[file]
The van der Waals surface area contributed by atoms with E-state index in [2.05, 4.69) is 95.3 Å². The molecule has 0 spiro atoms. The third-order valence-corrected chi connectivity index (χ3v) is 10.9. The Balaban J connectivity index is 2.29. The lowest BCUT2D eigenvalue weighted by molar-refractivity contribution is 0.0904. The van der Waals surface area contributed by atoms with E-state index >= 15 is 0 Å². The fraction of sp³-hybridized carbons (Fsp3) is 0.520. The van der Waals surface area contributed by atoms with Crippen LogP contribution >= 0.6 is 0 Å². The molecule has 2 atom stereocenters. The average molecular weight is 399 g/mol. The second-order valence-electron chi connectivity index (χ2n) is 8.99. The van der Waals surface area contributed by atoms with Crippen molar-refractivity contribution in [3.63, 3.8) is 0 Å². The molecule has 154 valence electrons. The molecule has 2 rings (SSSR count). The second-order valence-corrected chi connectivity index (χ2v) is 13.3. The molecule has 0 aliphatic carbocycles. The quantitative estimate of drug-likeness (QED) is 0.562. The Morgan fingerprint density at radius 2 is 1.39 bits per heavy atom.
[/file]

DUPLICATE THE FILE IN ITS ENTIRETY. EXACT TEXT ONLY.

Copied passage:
The van der Waals surface area contributed by atoms with E-state index in [2.05, 4.69) is 95.3 Å². The molecule has 0 spiro atoms. The third-order valence-corrected chi connectivity index (χ3v) is 10.9. The Balaban J connectivity index is 2.29. The lowest BCUT2D eigenvalue weighted by molar-refractivity contribution is 0.0904. The van der Waals surface area contributed by atoms with E-state index >= 15 is 0 Å². The fraction of sp³-hybridized carbons (Fsp3) is 0.520. The van der Waals surface area contributed by atoms with Crippen LogP contribution >= 0.6 is 0 Å². The molecule has 2 atom stereocenters. The average molecular weight is 399 g/mol. The second-order valence-electron chi connectivity index (χ2n) is 8.99. The van der Waals surface area contributed by atoms with Crippen molar-refractivity contribution in [3.63, 3.8) is 0 Å². The molecule has 154 valence electrons. The molecule has 2 rings (SSSR count). The second-order valence-corrected chi connectivity index (χ2v) is 13.3. The molecule has 0 aliphatic carbocycles. The quantitative estimate of drug-likeness (QED) is 0.562. The Morgan fingerprint density at radius 2 is 1.39 bits per heavy atom.